One has only to substitute the brighter band at the center of Io and the darker north and south hemisphere as a white line running between two dark lines!

And that is What Norme saw. In essence, the light from either limb was acting as two stars seperated by 1.2 arc seconds in diameter.

But because the light intensity is spreading out from the center (where the edge would be) in all directions, more than 50% of that light is going outside of the border of the limb of the moon, and this is happening on each end of the moon, so it is making the moon appear about 1.2 arc seconds longer in one dimension than the other!

And at 300x, this looks like an Airy Disk that has been stretched! It is so blindingly obvious that this is a result of diffraction that it amazes me that anyone would even question it.

But as I said, I don't believe that the theory of MTF and resolution for extended targets are very well understood on these forums, so people will still doubt me.

I am used to it, but one has to ask themselves how it so perfectly describes what each of the three observers involved witnessed.

This is Textbook MTF and Linear Resolving power stuff. Exactly as threory predicts. How does that happen? Just luck?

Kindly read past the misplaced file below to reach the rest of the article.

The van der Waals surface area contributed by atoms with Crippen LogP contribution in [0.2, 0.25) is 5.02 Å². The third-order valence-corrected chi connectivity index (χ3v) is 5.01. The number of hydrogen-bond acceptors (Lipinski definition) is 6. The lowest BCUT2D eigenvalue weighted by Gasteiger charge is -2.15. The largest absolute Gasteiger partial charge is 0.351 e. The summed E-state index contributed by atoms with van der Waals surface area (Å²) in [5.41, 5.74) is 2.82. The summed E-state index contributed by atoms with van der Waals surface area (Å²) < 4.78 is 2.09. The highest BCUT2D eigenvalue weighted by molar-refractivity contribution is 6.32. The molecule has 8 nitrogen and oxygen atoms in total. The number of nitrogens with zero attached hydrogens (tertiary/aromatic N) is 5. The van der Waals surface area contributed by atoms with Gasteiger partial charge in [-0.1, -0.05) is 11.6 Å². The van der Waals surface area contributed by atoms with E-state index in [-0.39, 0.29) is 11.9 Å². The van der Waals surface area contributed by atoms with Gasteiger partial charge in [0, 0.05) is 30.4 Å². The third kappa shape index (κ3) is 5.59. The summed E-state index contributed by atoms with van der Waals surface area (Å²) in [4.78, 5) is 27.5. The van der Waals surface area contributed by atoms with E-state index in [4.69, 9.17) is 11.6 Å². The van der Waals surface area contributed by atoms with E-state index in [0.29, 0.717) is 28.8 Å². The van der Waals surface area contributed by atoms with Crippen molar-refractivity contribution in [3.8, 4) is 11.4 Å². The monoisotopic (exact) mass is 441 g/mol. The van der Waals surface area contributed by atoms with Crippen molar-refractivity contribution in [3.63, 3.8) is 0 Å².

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Re: Some thoughts on a Transit of Io new [Re: Eddgie]
      #5558424 - 12/06/12 10:54 PM

Geepers Eddgie, I've always appreciated your input.

Pete


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Re: Some thoughts on a Transit of Io new [Re: Eddgie]
      #5558427 - 12/06/12 10:56 PM

Eddgie, yea, some of the arguments might confuse aesthetics with performance. Surely more than a few have learned much from your MTF discussions. I have.

I need to re-read the article, but it does seem Pickering was viewing through a 13" refractor while Bernard observed through a 36". That is plenty of aperture difference to turn elongation perceived by Pickering into a sphere with a bright equator. I suspect Pickering's fault was not in measuring elongation, but in explaining it, as Jason said, despite the preponderance of evidence. One has to wonder what Bernard saw in his 12" reflector. Maybe elongation, maybe nothing. But, he eventually took it to a new level with the larger aperture.